On Monday, Secretary of Defense Chuck Hagel is expected to release his proposal for severe cuts in the nation’s military, which will leave the U.S. Army with its smallest force since World War II. The cuts are expected to include the removal of the entire fleet of Air Force A-10 attack jets, reduce the U.S. Army from 490,000 troops to between 440,000 to 450,000, impose a one-year freeze on the salaries of general and flag officers; limit the increase of basic pay for military personnel to 1 percent, retard the growth of tax-free housing allowances for military personnel, and reduce the $1.4 billion direct subsidy which is given to military commissaries in order to lower the prices for soldiers. Eleven navy cruisers will be sent into reduced operating status. Some military retirees will see an increase in health insurance deductibles and co-pays.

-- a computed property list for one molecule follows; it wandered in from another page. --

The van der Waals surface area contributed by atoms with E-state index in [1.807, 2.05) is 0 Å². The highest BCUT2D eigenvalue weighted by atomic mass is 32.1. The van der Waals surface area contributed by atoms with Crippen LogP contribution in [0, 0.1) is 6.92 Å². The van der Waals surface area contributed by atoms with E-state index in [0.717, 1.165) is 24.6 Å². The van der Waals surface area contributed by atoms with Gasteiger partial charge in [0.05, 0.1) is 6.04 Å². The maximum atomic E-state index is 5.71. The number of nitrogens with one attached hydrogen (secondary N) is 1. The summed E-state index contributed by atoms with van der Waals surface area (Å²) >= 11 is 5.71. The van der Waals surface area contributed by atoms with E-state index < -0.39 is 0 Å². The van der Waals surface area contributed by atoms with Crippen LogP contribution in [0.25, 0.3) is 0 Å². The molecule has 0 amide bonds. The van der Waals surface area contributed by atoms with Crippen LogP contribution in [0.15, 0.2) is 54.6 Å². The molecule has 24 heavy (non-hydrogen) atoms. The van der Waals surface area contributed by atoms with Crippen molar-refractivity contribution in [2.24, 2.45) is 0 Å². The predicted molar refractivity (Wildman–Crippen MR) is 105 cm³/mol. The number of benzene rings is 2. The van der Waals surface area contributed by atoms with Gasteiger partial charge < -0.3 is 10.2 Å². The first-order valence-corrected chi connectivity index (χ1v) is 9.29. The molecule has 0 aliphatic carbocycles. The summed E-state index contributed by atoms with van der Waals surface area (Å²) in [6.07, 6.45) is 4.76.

All of these plans are derived from Barack Obama’s determination to backtrack from the war footing adopted after the 9/11 2001 terror attacks. Pentagon officials admit that the traditional American posture of being capable to fight wars on more than one front has been softened so that if such an occasion occurred, success would take more time, there would be more casualties, and enemies would be emboldened.
One senior pentagon official said, “You have to always keep your institution prepared, but you can’t carry a large land-war Defense Department when there is no large land war.” Other officials added that the plan is designed to follow Obama’s national security directives.
Opposition is expected from some members of Congress, the National Guard Association, veterans’ organizations, and defense-industry officials.